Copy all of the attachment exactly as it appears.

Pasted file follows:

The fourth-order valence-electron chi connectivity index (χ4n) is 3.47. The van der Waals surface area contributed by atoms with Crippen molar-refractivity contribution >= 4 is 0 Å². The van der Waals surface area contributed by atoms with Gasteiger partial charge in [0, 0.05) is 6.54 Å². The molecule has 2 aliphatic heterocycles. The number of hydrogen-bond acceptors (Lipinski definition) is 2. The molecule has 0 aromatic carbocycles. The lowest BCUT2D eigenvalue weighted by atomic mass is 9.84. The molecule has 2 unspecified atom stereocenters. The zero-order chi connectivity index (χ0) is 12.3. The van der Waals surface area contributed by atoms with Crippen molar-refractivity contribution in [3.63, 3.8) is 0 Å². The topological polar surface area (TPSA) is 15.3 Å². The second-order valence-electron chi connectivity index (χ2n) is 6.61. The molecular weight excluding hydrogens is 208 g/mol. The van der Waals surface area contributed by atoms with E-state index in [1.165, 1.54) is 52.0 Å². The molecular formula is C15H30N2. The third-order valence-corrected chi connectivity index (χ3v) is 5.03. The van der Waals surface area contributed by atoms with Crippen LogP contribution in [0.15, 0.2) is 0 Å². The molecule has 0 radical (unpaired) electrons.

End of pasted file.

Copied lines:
The fourth-order valence-electron chi connectivity index (χ4n) is 3.47. The van der Waals surface area contributed by atoms with Crippen molar-refractivity contribution >= 4 is 0 Å². The van der Waals surface area contributed by atoms with Gasteiger partial charge in [0, 0.05) is 6.54 Å². The molecule has 2 aliphatic heterocycles. The number of hydrogen-bond acceptors (Lipinski definition) is 2. The molecule has 0 aromatic carbocycles. The lowest BCUT2D eigenvalue weighted by atomic mass is 9.84. The molecule has 2 unspecified atom stereocenters. The zero-order chi connectivity index (χ0) is 12.3. The van der Waals surface area contributed by atoms with Crippen molar-refractivity contribution in [3.63, 3.8) is 0 Å². The topological polar surface area (TPSA) is 15.3 Å². The second-order valence-electron chi connectivity index (χ2n) is 6.61. The molecular weight excluding hydrogens is 208 g/mol. The van der Waals surface area contributed by atoms with E-state index in [1.165, 1.54) is 52.0 Å². The molecular formula is C15H30N2. The third-order valence-corrected chi connectivity index (χ3v) is 5.03. The van der Waals surface area contributed by atoms with Crippen LogP contribution in [0.15, 0.2) is 0 Å². The molecule has 0 radical (unpaired) electrons.